Behind Enemy Lines: Part II

Our Scout.com experts, Bill Huber of Packer Report and Tim Yotter of Viking Update, go Behind Enemy Lines to take a closer look at Sunday's Week 10 matchup between the Packers and Vikings at the Metrodome. Let's continue this three-part series with five questions from Tim to Bill.

Tim Yotter: Obviously, timing had a lot to do with Aaron Rodgers' extension in order to count $12 million of the cap hit on this year's salary cap. However, do you think he deserved an extension like that this early in his career, and what is your assessment of how he has played in his first season as a starter?

Bill Huber: Did he deserve it? Of course not. Nobody deserves $67 million for a body of work that included seven games and four victories – none of which were of the come-from-behind variety. But, really, the Packers didn't have much choice. Being able to dump a lot of money on this year's cap alleviates the cap-killing possibility that he turns out to be no better than Rex Grossman, and if the Packers had waited until after this season, Rodgers and his agent could have said no and elected to test free agency after 2009. Considering how much money he could have gotten as a free agent, $67 million might be a bargain.

As for Rodgers' play this season, he's been superb. Head coach Mike McCarthy was critical of some of Rodgers' decisions last week against Tennessee, but for the first seven games, you'd find it difficult to question no more than 10 choices. That's incredible for any quarterback, much less a first-year starter.

TY: Jared Allen said he hasn't had much success against Chad Clifton in the two previous meetings, but I see that Clifton missed last Sunday with an allergic reaction to medication. What has Clifton had to say on his meetings with Allen, and how have he and the offensive line played this year?


OT Chad Clifton
Jonathan Daniel/Getty Images

BH: Clifton is a marvel. The guy is always hurt – blame a lot of that on Warren Sapp – and rarely practices, but on game day Clifton is solid. Clifton is almost never in the locker room. I assume he's going through rehab when the media horde is let loose. But after smothering the Colts' Dwight Freeney in Week 7, Clifton chalked it up to years of experience and years of perfecting his pass-blocking technique.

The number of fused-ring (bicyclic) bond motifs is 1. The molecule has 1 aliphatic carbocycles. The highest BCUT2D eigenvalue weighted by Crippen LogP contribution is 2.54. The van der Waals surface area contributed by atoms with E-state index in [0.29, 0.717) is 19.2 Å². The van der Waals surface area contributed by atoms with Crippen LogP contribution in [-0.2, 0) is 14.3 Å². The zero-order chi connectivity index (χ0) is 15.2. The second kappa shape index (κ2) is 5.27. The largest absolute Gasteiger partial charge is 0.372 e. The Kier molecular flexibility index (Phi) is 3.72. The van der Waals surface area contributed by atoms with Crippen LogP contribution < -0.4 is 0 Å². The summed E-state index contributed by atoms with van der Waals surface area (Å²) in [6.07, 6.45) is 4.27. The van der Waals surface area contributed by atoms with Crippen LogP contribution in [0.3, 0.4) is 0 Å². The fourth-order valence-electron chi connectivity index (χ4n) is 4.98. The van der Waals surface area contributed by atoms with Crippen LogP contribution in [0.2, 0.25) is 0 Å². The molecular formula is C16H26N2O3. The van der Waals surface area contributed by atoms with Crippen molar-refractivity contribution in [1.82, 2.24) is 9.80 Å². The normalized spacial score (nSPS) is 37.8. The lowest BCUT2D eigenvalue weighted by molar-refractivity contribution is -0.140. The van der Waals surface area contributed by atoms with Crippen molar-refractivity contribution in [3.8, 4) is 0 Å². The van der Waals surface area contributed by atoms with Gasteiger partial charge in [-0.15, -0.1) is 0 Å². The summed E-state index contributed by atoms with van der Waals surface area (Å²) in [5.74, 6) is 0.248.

The line has been OK but seems to be improving a little each week. They averaged more than four yards per rushing attempt last week against the vaunted Titans defense. Obviously, the Metrodome noise will be an issue this week.

TY: Ryan Grant seems to be doing a little better after a slow start to the season. What has been the difference for him of late?

BH: One reason is tied into my last answer: The line is playing better. More frequently, the Packers' blockers are pushing the defense back rather than vice-versa. It helps that Grant is rounding into form. He missed the entire offseason program while seeking a new contract, then missed almost all of training camp because of a hamstring injury. So those first four regular-season games were, in effect, his preseason.

The next step for Grant is for him to pop a long run, which he did more frequently than any running back in the NFL last season – one 20-yarder for every 17.1 attempts, compared to one for every 18.3 for the Vikings' Adrian Peterson. He's been close but just hasn't been able to shake the last line of defense.

TY: The release of Kabeer Gbaja-Biamila was a surprise to some. Did his performance just fall off that quickly after a solid season as a pass-rush specialist last year, or was there more to the story?


DE Kabeer Gbaja-Biamila
Al Messerschmidt/Getty

BH: No, there was nothing more to the story – lack of production, simple as that. After a couple of down years, KGB tallied 11 sacks (including the playoffs) last season. This year, after a sack in Week 2 at Detroit, Gbaja-Biamila didn't record a quarterback pressure, much less a sack. He needed knee surgery during the offseason, and while he said he felt good, that first-step explosion just wasn't there. When the Packers needed to move somebody to activate defensive tackle Justin Harrell, they released KGB because they liked the potential of young defensive ends Michael Montgomery and Jeremy Thompson.

The Packers could miss him this week – he had some of his best games against Bryant McKinnie.

TY: Mike McCarthy has owned Brad Childress in their meetings since taking over as head coaches of the respective franchises. What has been the key to McCarthy's 5-0 record against the Vikings?

BH: Simple: Quarterbacks and coaching. While the Packers have trotted out Brett Favre and Rodgers at the game's most important position, the Vikings have used Tarvaris Jackson and other scattershot passers. Plus, McCarthy has played to his team's advantage – the Packers' receivers vs. the Vikings' secondary – while Childress gave Peterson just 13 touches in the first matchup last year and 20 in the 2008 opener.

That's why Sunday's game is intriguing. The Vikings will be more prepared for Rodgers' strengths this time, Peterson is the focal point of the Vikings' offense again and quarterback Gus Frerotte, while prone to mistakes, is capable of making big plays.

To read Part III of this three-part series, Click Here. To go back and read Part I, where Tim answers five questions from Bill, Click Here.

Bill Huber is the Lead Analyst for Packer Report. Tim Yotter is the Publisher of Viking Update.


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